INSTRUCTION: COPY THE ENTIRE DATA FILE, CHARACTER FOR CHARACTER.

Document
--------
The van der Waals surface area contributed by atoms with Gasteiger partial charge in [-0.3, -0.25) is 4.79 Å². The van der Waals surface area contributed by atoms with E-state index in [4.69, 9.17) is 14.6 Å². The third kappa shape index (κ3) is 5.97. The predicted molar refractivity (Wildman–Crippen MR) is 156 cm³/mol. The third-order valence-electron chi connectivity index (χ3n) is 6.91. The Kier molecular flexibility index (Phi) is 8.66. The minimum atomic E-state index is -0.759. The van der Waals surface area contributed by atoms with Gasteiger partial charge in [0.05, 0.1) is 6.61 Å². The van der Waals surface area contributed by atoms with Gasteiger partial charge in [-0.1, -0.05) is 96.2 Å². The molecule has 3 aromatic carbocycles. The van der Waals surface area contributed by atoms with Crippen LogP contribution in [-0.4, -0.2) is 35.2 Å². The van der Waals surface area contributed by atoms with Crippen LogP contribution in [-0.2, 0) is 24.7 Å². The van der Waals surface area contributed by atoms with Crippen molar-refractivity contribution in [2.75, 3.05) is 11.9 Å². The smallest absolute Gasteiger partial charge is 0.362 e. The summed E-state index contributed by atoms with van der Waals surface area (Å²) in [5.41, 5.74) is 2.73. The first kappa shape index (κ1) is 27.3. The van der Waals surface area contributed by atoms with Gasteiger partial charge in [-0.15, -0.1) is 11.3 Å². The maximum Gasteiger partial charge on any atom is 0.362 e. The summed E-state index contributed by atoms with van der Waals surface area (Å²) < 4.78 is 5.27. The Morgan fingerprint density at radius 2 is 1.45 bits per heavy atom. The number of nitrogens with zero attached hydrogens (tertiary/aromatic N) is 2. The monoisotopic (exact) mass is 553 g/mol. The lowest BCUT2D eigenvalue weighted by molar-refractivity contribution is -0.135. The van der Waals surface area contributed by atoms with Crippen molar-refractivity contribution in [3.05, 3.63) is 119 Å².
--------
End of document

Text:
The van der Waals surface area contributed by atoms with Gasteiger partial charge in [-0.3, -0.25) is 4.79 Å². The van der Waals surface area contributed by atoms with E-state index in [4.69, 9.17) is 14.6 Å². The third kappa shape index (κ3) is 5.97. The predicted molar refractivity (Wildman–Crippen MR) is 156 cm³/mol. The third-order valence-electron chi connectivity index (χ3n) is 6.91. The Kier molecular flexibility index (Phi) is 8.66. The minimum atomic E-state index is -0.759. The van der Waals surface area contributed by atoms with Gasteiger partial charge in [0.05, 0.1) is 6.61 Å². The van der Waals surface area contributed by atoms with Gasteiger partial charge in [-0.1, -0.05) is 96.2 Å². The molecule has 3 aromatic carbocycles. The van der Waals surface area contributed by atoms with Crippen LogP contribution in [-0.4, -0.2) is 35.2 Å². The van der Waals surface area contributed by atoms with Crippen LogP contribution in [-0.2, 0) is 24.7 Å². The van der Waals surface area contributed by atoms with Crippen molar-refractivity contribution in [2.75, 3.05) is 11.9 Å². The smallest absolute Gasteiger partial charge is 0.362 e. The summed E-state index contributed by atoms with van der Waals surface area (Å²) in [5.41, 5.74) is 2.73. The first kappa shape index (κ1) is 27.3. The van der Waals surface area contributed by atoms with Gasteiger partial charge in [-0.15, -0.1) is 11.3 Å². The maximum Gasteiger partial charge on any atom is 0.362 e. The summed E-state index contributed by atoms with van der Waals surface area (Å²) < 4.78 is 5.27. The Morgan fingerprint density at radius 2 is 1.45 bits per heavy atom. The number of nitrogens with zero attached hydrogens (tertiary/aromatic N) is 2. The monoisotopic (exact) mass is 553 g/mol. The lowest BCUT2D eigenvalue weighted by molar-refractivity contribution is -0.135. The van der Waals surface area contributed by atoms with Crippen molar-refractivity contribution in [3.05, 3.63) is 119 Å².